Even if your drugs are worth their money, new research suggests that the placebo effect is worth at least as much. A new study published in Science Translational Medicine reveals that a patient’s thoughts and beliefs can make or break a medicine, even if it’s been clinically tested and approved.
From the BBC, here’s a summary of the tests that were administered to measure the effects of drugs vs. mindset:
Heat was applied to the legs of 22 patients, who were asked to report the level of pain on a scale of one to 100. They were also attached to an intravenous drip so drugs could be administered secretly.
The initial average pain rating was 66. Patients were then given a potent painkiller, remifentanil, without their knowledge and the pain score went down to 55.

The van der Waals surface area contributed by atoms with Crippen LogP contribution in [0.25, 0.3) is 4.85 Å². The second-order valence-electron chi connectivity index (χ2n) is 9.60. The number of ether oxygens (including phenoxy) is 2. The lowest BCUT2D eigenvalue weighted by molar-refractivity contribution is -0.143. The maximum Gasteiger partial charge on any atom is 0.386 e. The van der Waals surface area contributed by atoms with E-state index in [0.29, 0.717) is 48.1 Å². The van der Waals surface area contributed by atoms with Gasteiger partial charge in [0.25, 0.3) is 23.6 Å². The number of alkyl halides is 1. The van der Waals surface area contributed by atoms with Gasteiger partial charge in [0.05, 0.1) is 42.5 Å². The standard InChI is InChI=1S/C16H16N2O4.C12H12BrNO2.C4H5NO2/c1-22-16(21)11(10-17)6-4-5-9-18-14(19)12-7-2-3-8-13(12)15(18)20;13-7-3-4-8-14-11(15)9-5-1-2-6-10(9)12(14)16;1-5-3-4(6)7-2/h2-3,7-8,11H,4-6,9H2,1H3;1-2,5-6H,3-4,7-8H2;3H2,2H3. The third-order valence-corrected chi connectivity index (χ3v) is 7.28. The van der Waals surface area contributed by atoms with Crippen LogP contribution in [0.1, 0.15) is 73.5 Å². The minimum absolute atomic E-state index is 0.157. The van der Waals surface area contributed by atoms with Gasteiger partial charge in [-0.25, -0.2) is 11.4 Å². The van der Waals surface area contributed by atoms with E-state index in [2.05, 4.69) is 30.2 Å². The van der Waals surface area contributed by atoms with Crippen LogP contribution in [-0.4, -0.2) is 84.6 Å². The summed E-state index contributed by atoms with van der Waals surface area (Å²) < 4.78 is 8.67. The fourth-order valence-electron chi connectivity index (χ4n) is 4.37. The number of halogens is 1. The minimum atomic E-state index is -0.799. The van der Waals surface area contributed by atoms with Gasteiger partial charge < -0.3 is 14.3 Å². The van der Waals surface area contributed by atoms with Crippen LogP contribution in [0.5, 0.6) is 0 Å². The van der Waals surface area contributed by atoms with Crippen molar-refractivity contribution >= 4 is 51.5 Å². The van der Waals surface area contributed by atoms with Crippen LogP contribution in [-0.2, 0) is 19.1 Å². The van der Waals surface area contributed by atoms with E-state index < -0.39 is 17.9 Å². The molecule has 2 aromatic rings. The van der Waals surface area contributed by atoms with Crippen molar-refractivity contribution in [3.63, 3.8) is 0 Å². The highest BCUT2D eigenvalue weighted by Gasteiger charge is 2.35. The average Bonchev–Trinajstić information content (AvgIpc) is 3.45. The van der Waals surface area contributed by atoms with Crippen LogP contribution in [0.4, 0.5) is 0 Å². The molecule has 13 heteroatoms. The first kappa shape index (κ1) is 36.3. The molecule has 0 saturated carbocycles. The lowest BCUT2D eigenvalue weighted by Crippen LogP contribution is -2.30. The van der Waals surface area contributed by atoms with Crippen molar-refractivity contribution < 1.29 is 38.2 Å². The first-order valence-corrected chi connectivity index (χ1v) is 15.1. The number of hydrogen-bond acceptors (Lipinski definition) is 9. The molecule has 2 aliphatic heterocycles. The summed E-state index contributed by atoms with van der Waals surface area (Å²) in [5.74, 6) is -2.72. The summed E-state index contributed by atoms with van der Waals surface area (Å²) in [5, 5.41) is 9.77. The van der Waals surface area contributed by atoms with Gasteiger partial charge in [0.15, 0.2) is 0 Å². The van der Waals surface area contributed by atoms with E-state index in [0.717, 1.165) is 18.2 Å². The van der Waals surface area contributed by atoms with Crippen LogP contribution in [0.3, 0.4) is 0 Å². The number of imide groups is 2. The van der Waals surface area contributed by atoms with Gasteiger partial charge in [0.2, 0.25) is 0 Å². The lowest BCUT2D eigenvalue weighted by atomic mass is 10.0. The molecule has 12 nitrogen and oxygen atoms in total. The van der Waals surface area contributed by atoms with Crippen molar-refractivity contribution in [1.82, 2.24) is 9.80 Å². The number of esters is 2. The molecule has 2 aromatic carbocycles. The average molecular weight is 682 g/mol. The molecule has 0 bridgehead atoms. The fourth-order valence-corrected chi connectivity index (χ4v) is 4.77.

They were then told they were being given a painkiller and the score went down to 39.
Then, without changing the dose, the patients were then told the painkiller had been withdrawn and to expect pain, and the score went up to 64.
So even though the patients were being given remifentanil, they were reporting the same level of pain as when they were getting no drugs at all.
So how does this pan out for patients? Many are optimistic that our thoughts can influence how we respond to symptoms and drugs, and they also hope the study explains why some people are less responsive to treatment than others. Those who’ve attempted multiple treatment options for a chronic disease, for example, may be less likely to respond positively because they’ve already endured so much negative experience.
If this is all sounding a little too much like The Secret for your tastes, don’t worry. Doctors don’t seem to be telling us that we can manifest pain relief purely from the power of positive thinking just yet: “Rather than seeking to control for psychological components, trial designs could be developed that aim to maximize the effects of therapeutic agents by integrating the effects of expectation and active treatment,” said Professor Anthony Jones, of Salford Royal Hospitals NHS Foundation Trust.
via BBC News